Across all indications, the primary source of trial failure has been—and remains—an inability to demonstrate efficacy.1 An analysis of 640 phase 3 trials with novel therapeutics demonstrated that 54% failed in clinical development. Among those that failed, more than half—57%—failed due to inadequate efficacy.2 In neuroscience indications, an estimated 85% of late phase studies fail, with factors such as subjective endpoints, patient and disease heterogeneity, rater variability, and high placebo response rates contributing to difficulty in detecting treatment effects.
In this blog, we discuss how a combination of technology and expert clinician review can enhance risk and signal detection in neuroscience studies.
Using technology to improve risk detection
Risk-based monitoring has become increasingly common in neuroscience studies and involves both oversight of important and likely risks and monitoring of risks that may be less likely to occur but that could have a significant impact on data quality.
Electronic Patient Reported Outcomes
Many neuroscience trials rely on self-reporting of symptoms by study participants. Some also incorporate observational reporting by caregivers. Electronic patient reported outcomes (ePRO) technology can help optimize the objectivity of this inherently subjective data. ePRO allows for more frequent and timely data collection, helping to reduce the influence of the placebo response, improve patient adherence and engagement, and identify treatment effects. ePRO technology offers several potential advantages including:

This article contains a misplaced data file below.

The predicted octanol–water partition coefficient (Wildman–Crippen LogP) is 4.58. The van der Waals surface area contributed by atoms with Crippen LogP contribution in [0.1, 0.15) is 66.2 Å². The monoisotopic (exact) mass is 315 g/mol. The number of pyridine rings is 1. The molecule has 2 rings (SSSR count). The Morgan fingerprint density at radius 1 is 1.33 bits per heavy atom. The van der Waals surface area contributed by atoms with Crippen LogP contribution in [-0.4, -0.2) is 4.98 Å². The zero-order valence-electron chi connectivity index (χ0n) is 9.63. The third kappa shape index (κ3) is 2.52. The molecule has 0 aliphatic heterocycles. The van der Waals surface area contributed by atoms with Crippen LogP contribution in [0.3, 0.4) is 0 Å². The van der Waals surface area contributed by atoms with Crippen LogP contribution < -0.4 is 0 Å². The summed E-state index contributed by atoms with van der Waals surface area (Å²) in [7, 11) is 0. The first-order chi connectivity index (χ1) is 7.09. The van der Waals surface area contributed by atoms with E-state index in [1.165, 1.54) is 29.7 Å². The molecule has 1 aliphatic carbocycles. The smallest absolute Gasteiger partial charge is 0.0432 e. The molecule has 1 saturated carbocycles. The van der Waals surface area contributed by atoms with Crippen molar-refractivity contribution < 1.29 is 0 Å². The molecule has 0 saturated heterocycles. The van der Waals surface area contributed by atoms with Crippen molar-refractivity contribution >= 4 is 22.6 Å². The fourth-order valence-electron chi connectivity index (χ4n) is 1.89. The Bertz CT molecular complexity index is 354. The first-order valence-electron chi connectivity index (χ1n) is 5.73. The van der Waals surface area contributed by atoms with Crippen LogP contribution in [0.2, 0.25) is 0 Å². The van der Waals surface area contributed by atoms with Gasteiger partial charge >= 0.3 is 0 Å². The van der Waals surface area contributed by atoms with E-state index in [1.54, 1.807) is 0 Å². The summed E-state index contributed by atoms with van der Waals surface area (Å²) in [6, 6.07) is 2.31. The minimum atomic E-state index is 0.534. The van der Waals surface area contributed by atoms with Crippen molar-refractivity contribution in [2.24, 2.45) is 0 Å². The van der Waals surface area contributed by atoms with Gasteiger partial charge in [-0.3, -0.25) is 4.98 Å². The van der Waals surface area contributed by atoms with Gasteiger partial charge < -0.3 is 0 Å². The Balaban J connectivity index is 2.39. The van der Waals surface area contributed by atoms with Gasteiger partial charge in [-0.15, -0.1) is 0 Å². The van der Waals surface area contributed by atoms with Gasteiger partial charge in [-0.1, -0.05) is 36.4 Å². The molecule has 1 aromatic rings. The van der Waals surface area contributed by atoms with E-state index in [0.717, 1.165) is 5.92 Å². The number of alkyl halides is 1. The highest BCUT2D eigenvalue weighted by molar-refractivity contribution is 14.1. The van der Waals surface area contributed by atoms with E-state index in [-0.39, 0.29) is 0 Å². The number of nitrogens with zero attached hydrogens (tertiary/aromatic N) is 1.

- Direct data entry to eliminate transcription errors that can occur with paper PROs
- Automated input validation to ensure entries are valid and complete
- Electronic time stamps to encourage more timely entries, reducing recall bias
- Lower patient burden due to ease of use compared to paper PROs and potential reduction in the number of site visits and in-person assessments required
- Lower site burden since ePRO can be used to automate not only the process of collecting and storing PRO data, but also the process of reminding patients about study-related tasks
Some ePRO technologies include real-time data monitoring features that can send pre-defined messages to patients if their responses meet or exceed pre-determined thresholds.
Electronic Clinical Outcomes Assessment
Electronic clinical outcome assessment (eCOA) technology is useful in neuroscience trials due its ability to gather audio, photo, video, patient, and clinician data and to integrate the full range of clinical assessments—performance-based, clinician-reported, and PROs—in a single platform. eCOA functionality can also be customized with advanced workflow and scoring automations that enable reliable, standardized data collection for cognitive endpoints.
Incorporating expert clinician review
In our experience, while technology is integral to neuroscience study success, it may not be a standalone solution for risk and signal detection. Augmenting regular data review and sponsor discussions with scale reviews by an experienced clinician reviewer further improves data quality. There are several ways to incorporate expert clinician reviews:
- At the study level to look for variability and trends
- At the site level to examine rating scores across each visit for each participant for unexpected inconsistencies